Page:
Twelve new stun guns have been purchased by the force, bringing the total number of devices to 70.
A spokesman says the devices will not replace other police techniques.
“This is not the miracle tool and there's a reason why we don't have too many,” said Cmdr. Ian Lafrenière. “It's not useful in all situations.”
On February 3, officers shot and killed 41-year-old Alain Magloire, after responding to reports of a man wielding a hammer and acting aggressively in the vicinity of Montreal's central bus station on Berri Street.
Magloire was a former molecular biology researcher, had only recently ended up on the streets as a result of mental illness.
His brother told CBC Daybreak’s Mike Finnerty that using fewer lethal devices is an improvement, but it won't help people with mental health problems.
“We're tasing them, and we're pepper spraying them. And when people are suffering from mental health, we're shooting them. Is that the kind of society we want to be?” said Pierre Magloire.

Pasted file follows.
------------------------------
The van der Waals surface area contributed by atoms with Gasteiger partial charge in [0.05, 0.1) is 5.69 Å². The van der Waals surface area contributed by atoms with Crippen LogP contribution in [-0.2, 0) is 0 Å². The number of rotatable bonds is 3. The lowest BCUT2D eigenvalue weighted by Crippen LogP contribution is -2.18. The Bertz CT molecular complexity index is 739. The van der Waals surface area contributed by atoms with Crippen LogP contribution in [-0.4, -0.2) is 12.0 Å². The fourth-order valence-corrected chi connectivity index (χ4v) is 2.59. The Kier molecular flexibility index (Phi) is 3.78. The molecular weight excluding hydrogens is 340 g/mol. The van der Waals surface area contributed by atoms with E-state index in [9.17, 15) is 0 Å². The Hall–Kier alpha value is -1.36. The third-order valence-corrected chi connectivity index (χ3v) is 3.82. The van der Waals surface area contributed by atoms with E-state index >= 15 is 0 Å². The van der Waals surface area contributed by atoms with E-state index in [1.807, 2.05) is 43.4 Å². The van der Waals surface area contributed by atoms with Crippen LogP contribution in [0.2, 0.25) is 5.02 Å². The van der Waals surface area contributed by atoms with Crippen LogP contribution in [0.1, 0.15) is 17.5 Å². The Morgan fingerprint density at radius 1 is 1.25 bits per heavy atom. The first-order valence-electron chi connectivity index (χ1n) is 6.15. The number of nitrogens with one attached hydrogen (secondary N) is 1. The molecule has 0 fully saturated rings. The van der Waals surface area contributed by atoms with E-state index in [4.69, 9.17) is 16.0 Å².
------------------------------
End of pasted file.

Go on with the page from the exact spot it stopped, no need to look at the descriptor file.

This week, a Montreal coroner recommended that the police department have more stun guns on hand.
The coroner also recommended a new policy to force officers to call an ambulance as soon as they think the devices may be used.
This is not the first time a Quebec coroner has recommended Montreal police carry stun guns. In 2012, a coroner said two men who were killed in a 2011 police shooting might still be alive if officers had been equipped with the devices at at the time.
Lafrenière says the stun guns will be deployed to patrolling officers in the next several days.